Dramatic Shadows in Photoshop CC
- Sep 09, 2013
It has been quite a long time I've been thinking about creating a design with those very realistic shadows. This weekend I decided to give it a try. I started to think about what would be the best way, manually recreating that would be too much work. So I decided to try the 3D capabilities of Photoshop. It turned out to be the easiest and quickest way. The result was also very good.
So in this tutorial I will show you how to create a design with beautiful and dramatic shadows using the 3D in Photoshop CC. The process is very straightforward and it will take you less than 1 hour to achieve the same result.
Open Photoshop and create a new document, I used 2880x1800 pixels for the size. After that add some letters or the text you want to apply the shadow. I used "ABDZ" using Futura Medium for the font.
Go to 3D>New 3D Extrusion from Selected Layer. Then select the 3D layer. In the 3D panel select the Extrusion layer and then start editing the properties.
For the Extrusion Depth use 300. Also Rotate the object so you can use the Top view.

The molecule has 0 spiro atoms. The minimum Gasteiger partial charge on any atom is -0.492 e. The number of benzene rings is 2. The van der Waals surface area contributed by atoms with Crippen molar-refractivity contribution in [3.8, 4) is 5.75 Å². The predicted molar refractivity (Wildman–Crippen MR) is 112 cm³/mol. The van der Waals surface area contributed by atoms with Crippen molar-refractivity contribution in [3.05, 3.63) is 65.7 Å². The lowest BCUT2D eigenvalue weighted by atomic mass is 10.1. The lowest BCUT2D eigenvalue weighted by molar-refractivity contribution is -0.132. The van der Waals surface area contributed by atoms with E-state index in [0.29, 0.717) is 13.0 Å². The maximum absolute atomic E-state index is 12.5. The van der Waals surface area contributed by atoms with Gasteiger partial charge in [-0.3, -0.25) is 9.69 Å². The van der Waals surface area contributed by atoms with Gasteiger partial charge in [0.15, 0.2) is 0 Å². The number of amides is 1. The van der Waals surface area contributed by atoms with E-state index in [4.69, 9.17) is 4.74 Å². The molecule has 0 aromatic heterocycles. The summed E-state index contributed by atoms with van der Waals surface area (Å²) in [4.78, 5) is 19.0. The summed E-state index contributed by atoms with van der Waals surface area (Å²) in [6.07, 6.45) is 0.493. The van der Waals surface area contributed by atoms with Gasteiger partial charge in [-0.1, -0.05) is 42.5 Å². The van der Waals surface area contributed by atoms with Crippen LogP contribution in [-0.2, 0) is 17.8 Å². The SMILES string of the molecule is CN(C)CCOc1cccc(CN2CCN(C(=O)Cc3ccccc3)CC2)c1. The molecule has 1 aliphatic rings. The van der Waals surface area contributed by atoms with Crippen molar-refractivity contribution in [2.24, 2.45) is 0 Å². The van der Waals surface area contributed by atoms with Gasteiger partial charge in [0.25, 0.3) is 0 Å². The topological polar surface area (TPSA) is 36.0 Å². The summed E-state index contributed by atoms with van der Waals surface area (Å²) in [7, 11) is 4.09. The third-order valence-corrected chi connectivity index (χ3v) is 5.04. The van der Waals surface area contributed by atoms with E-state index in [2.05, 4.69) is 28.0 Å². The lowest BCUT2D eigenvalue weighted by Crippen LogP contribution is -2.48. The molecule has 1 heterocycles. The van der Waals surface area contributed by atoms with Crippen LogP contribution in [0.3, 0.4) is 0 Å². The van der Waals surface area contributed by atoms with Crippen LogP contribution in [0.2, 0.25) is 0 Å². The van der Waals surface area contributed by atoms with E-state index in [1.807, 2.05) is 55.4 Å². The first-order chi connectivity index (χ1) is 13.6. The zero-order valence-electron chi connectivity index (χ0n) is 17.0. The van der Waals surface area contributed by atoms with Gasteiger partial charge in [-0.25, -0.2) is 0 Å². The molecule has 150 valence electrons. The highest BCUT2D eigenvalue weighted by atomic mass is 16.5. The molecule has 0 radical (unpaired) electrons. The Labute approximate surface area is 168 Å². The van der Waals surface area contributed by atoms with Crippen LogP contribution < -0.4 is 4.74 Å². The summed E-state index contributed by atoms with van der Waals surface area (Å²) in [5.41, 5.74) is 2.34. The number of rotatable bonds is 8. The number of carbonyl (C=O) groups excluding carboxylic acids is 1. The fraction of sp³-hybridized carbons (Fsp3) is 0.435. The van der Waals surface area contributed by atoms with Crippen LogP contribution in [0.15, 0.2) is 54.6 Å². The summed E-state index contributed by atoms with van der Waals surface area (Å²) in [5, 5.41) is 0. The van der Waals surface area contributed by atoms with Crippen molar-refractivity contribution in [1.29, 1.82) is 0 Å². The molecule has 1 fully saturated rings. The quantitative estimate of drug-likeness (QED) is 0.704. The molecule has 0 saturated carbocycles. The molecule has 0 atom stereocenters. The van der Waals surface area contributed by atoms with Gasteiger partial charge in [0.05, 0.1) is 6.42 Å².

For the Cap, use 100% Width with Contour and 45º for the Angle. For the Bevel use 45º too.
Select the Infinite Light and rotate it a little bit. In the Properties, use 1000 for the Intensity and 75% for the Softness. Then go to 3D>Render.
After a few minutes this would be the result you will get. If you are not happy with the results, change the extrusion and the light source. Also, make sure that the object is right on the floor.
Add a layer underneath all the other layers and fill it with a Pattern. I used one from Subtlepatterns.com
Add some more elements just to fill the canvas and to create a nice composition.
Import a paper texture. I used an old paper texture that I found on Google Images.
Change the blending mode of the texture to Lighten at 50%.
Select all layers and then merge them into one. Change the Blend Mode of the merged layer to Multiply and your composition will be done. Photoshop CC has improved the 3D features quite a bit and it's way faster to experiment, especially if you want to create this type of effect. Now it's up to you, have fun!